Buying a used vehicle is a great way to save money when you’re shopping for an auto upgrade. But consumers should note that not every deal is as good as it may seem, and used car scams are actually quite common. Follow these tips to help you avoid getting scammed while you’re shopping for a used vehicle.
Do your research on the make and model
Before you decide on a seller, you should do plenty of research on the car make and model you’re interested in to ensure it’s the right one for you. Having a general idea of the kind of car(s) you want will help you guide your search and find vendors that sell that particular vehicle. Looking to buy a used Audi or Toyota will save you a significant amount of time—compared to combing through the entire used car market in your area.
Check the car’s value
To get some perspective on what you can expect to spend on your new (to you) vehicle, you should check the market value before heading out to shop. Consult a few different sources like Kelley Blue Book, Carfax, and online retail sites such as Craigslist to compare prices and gain a more comprehensive view of the market. This way, you’ll be able to identify if a price is reasonable, unfair, or too good to be true.
Go for a test drive
Whether you’re buying a new or used car, you should always make it a point to test drive the vehicle. This gives you an opportunity to first, see if there are any cosmetic flaws like chipped paint or mechanical issues with the car. And second, give you a chance to visualize yourself in the vehicle to decide if it seems like the right fit for your needs.
Have the vehicle inspected by a mechanic
Before you get ready to shake the seller’s hand, sign on the dotted line, and drive off in the used car of your dreams—stop. Always make sure to have the vehicle inspected by a mechanic (of your choice) before making the purchase. A mechanic may be able to find less visible issues that you might not have noticed otherwise. This could help you save a ton of money on repairs—and avoid a potentially dangerous situation.
When you’re ready to have the vehicle inspected, make sure it’s done by an independent third-party mechanic so that you get an unbiased opinion. If the seller does not allow you to have the vehicle inspected by a mechanic of your choice, you should consider this a red flag and consider other options.
Verify vehicle history
Title washing is a common scam in the used car market that prevents buyers from obtaining an accurate history of past damage the vehicle has suffered. Sellers can do this by transferring vehicle registration from state to state, or physically altering the vehicle’s title altogether. Buying a vehicle with a compromised title history could translate to unknown damage that could mean the vehicle isn’t a reliable or safe investment.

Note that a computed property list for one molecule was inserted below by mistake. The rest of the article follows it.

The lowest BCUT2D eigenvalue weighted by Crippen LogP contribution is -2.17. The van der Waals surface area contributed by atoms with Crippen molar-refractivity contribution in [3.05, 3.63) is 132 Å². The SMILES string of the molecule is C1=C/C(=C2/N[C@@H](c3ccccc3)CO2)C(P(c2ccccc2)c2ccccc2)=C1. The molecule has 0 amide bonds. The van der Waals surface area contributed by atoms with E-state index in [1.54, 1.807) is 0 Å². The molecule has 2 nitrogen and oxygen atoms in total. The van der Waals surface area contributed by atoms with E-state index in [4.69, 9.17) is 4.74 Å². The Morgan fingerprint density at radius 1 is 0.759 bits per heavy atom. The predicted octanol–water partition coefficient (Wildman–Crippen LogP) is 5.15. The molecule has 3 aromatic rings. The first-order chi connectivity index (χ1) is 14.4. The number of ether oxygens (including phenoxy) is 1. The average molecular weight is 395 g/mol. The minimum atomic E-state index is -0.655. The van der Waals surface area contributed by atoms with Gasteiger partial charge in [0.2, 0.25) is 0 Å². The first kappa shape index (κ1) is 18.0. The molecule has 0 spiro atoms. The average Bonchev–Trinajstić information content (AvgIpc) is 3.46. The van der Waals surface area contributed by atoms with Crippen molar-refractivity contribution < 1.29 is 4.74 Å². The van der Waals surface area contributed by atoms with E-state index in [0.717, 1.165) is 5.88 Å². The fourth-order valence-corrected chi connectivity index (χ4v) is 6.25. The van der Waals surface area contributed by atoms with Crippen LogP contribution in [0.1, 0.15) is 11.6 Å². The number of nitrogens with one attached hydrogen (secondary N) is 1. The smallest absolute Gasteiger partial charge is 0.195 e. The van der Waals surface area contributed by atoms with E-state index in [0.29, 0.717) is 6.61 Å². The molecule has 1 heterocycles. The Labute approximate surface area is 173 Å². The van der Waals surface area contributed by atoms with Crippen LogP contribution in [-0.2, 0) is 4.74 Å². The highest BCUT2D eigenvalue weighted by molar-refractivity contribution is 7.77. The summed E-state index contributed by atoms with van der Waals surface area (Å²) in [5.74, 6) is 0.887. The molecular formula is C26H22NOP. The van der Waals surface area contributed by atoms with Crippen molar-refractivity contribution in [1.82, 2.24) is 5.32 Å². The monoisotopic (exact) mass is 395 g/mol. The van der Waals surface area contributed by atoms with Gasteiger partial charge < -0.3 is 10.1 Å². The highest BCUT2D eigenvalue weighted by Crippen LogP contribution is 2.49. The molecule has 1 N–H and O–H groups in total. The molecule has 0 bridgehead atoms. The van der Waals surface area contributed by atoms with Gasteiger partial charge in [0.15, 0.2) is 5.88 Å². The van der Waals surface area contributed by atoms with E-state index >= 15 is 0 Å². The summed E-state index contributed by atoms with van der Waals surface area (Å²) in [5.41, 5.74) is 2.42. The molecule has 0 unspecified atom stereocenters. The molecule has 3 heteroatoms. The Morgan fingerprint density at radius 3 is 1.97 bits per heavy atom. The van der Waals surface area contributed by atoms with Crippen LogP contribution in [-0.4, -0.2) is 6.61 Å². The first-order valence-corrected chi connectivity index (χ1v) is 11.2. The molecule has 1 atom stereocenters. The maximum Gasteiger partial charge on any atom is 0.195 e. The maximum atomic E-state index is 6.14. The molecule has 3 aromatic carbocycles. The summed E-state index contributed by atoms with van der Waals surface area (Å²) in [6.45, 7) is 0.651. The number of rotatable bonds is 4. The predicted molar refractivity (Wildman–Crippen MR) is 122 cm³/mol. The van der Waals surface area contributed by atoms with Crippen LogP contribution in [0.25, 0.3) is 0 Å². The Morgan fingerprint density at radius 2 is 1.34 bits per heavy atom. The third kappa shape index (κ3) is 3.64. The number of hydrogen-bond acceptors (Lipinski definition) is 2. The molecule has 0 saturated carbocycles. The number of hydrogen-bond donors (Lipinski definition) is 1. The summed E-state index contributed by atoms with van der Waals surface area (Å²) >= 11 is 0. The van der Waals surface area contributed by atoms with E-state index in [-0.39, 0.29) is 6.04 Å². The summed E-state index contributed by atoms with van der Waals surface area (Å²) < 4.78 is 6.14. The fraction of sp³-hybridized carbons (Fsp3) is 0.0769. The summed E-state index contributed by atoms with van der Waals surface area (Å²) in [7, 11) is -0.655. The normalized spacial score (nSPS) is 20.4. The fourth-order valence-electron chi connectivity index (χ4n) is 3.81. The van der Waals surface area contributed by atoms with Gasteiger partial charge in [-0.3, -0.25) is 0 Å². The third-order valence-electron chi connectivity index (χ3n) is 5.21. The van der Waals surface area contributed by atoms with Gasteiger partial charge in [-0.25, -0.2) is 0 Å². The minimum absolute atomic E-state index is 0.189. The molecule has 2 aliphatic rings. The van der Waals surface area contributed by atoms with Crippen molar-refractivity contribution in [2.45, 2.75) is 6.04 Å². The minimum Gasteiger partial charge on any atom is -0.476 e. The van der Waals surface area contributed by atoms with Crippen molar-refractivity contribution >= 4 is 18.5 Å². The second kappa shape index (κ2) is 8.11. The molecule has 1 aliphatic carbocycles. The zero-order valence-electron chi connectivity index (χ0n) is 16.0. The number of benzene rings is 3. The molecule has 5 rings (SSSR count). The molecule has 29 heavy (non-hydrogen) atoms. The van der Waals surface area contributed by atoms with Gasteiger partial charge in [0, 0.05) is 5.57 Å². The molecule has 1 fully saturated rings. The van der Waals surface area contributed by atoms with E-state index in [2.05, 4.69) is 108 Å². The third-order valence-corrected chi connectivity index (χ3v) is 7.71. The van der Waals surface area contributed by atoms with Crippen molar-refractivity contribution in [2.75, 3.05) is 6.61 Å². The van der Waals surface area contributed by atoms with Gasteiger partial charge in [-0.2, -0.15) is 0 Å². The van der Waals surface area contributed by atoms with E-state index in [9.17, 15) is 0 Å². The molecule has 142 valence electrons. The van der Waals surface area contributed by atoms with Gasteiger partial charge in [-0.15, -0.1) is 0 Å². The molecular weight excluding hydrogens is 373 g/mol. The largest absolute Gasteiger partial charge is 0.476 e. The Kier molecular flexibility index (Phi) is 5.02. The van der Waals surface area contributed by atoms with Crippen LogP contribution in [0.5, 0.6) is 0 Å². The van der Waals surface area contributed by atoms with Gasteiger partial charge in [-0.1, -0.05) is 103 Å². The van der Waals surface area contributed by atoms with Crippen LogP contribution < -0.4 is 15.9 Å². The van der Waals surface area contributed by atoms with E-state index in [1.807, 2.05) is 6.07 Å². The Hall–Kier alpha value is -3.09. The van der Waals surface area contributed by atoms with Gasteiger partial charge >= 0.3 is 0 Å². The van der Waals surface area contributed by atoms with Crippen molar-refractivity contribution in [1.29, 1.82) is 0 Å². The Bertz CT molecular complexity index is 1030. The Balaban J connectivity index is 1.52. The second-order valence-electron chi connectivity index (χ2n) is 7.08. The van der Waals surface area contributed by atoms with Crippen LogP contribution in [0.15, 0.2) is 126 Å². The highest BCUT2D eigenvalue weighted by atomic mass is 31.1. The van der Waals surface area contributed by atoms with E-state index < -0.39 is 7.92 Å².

UK car owners can verify the history of a car with CarVeto, revealed as the leading vehicle check provider by Trustpilot. As with all these types of services, enter a vehicle identification number to access an online report. Veto provides a free vehicle check result to confirm the details of the car and export status. Their paid service is £12.50 and includes all the information available online.
Get a full vehicle history report before buying a used vehicle—don’t just rely on the vehicle title.
Ask for the seller’s ID
Another common used car scam when buying from a private seller is that they’re trying to sell a vehicle that is not actually their own. Ask for the seller’s ID to compare with the title and registration of the vehicle to ensure that it is actually under their ownership—and that they are authorized to sell.
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Find a safe place to finalize the transaction
After you’ve done your research and found the right vehicle and seller (with the proper paperwork to back it up), you’ll want to find a safe place to make your transaction. Always make sure to deal with sellers in a public place, better yet, a SafeTrade station.
Make sure you have the right paperwork
Before you exchange your payment and receive the car keys, you’ll need to complete and sign paperwork, including:
- Certificate of Title with signatures of buyer and seller
- Odometer disclosure for vehicles less than 10 years old
- Smog certification
- Transfer fee
- Use tax and/or other additional fees
Check with your local DMV to ensure you have all of the right paperwork to complete the transaction in compliance with local regulations.
Opting for a used vehicle can end up saving you a lot of money, as long as you take the right precautions when dealing with used car sellers. Follow our tips for avoiding used car scams and you’ll be driving off into the sunset knowing you’ve made a great investment in no time!